Metaphors are used in interfaces all the time. The metaphor of the desktop is perhaps the most commonly cited. We don’t talk about the desktop a lot these days, but the collective we does talk a ton about the skeuomorphism that is running rampant in Apple’s various products. Your opinion on that topic may vary, but I’ll take stab in the dark and say your opinion of the Microsoft Briefcase is either 1) what is that? or 2) ugh that’s a terrible metaphor (fun fact: Briefcase is available in MS Windows 7, but has finally been retired from Windows 8. A sad day indeed…)
Metaphors in gaming interfaces are used frequently too, and not always well. Grand Theft Auto IV makes frequent use of a cell phone for contacting other in-game characters. Being set in 2008, as text messaging was on the rise, this totally makes sense. Unfortunately, being an appropriate metaphor doesn’t mean that it’s an easy to use interface, and here’s where the game runs into all kinds of trouble.
My largest issue with this isn’t about the metaphor at all – it’s that the cell phone is really hard to read on any tv that I’ve tried to play on. The cell phone opens up in the lower right corner of the screen, and it’s tiny. Maybe it’s just my eyes, but between the size and the general dark colors, I have a real hard time reading what’s going on. Other games have auxiliary interface that take up most of the screen, and while that’s a little more akin to a pause menu, GTA IV would benefit from a size enhancement of their cell phone.
While a lot of the phone is moderately true to the functions that a “feature phone” would have, there are a few inconsistencies that crop up. Some of the protagonists’ saved contacts only can be called. Some of the more major characters in the game however, have a wider variety of actions available, so despite looking the same, they don’t actually act the same. Notice the subtle “call” vs “select” buttons in this screenshot. The game is inconsistent in how closely it follows the metaphor, and that’s the problem. If your interface uses a metaphor, be consistent in when you decide to follow it and when you don’t.
Speaking of, those tiny blue and red words in the real world would correspond to “soft buttons” that are on the phone that would be physically pressed. In GTA IV, there are no such buttons on your phone, and the game doesn’t ever tell the player how to access those functions. The player just needs to use the standard “ok” and “back” buttons on whatever controller they are using (on my PS3 controller that maps to “X” and “O”, respectively). This is good in that the game is keeping some consistent conventions, but a little hint of how to access each function would go a long way. Especially when the game is stepping outside the expectations set by the metaphor.
Accessing Multiplayer…From the Phone?
Probably the biggest way GTA IV breaks the cell phone metaphor is by the inclusion of a “multiplayer” option. The game even realizes how ridiculous this is by posting up an obvious note when the option is highlighted telling you what this does. Clearly, this is not something you’d expect to see on a mobile phone, and it’s something that I’d guess takes 100% of gamers by surprise. If your interface does something that every one of its users will think is weird, that may be a red flag.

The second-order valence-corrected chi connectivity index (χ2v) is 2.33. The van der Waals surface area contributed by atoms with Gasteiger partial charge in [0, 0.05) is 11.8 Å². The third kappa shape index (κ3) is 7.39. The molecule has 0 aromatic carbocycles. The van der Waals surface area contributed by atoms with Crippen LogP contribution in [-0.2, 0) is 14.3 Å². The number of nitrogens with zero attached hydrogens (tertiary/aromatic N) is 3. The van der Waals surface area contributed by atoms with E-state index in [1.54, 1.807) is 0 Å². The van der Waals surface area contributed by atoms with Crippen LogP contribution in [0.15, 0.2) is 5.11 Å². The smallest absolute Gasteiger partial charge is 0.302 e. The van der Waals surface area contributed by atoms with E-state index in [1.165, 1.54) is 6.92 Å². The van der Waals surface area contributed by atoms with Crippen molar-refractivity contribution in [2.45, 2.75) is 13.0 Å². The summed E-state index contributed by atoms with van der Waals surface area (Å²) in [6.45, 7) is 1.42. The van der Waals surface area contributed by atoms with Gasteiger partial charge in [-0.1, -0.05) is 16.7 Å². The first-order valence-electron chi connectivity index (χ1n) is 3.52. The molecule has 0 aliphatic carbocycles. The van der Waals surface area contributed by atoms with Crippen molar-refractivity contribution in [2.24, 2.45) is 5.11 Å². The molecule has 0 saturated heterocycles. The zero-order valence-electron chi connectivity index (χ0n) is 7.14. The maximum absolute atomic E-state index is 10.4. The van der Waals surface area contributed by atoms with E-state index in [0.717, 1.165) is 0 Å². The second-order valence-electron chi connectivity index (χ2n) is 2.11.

The problem here is caused by a great decision made elsewhere in the game – GTA IV doesn’t have a proper start menu. That’s right, as soon as the player turns on the game, they are dumped right into the city streets. This is really great, because start screens are usually a waste of time. As a result though, multiplayer doesn’t have a good home. A less weird choice would have been to use the pause menu, although possibly less discoverable, I’m not sure.
Another strange choice was to put a link to the Sixaxis tutorial on the mobile phone as well. This option takes gamers into a short tutorial where they are introduced to how motion control is used in the game. There is definitely a “controls” screen in the pause menu – that would have been a much more logical place to put it.
Despite the implementation flaws, the cell phone concept in GTA IV is still pretty cool. You can dial various numbers you see around the city, or even call 911 and have the fire department show up (to steal their fire truck, obviously!) The series has basically defined the open-world genre, and a mobile phone is a reasonable inclusion. It’s just that when parts of the metaphor (like setting your own ringtone) are so carefully thought after, other parts that are lackluster can be really annoying.
Metaphors are hard to implement in a UI precisely because people have real-world expectations already. If the interface is new, users will have to learn it, and we try to make that process not too painful. But when a user already knows how to use an interface, and then the system proves them wrong because their expectations don’t quite match up…that can be even more frustrating than learning something entirely new.
There’s a big difference between “I’m learning something brand new” and “I’m relearning this system’s version of something I already know”!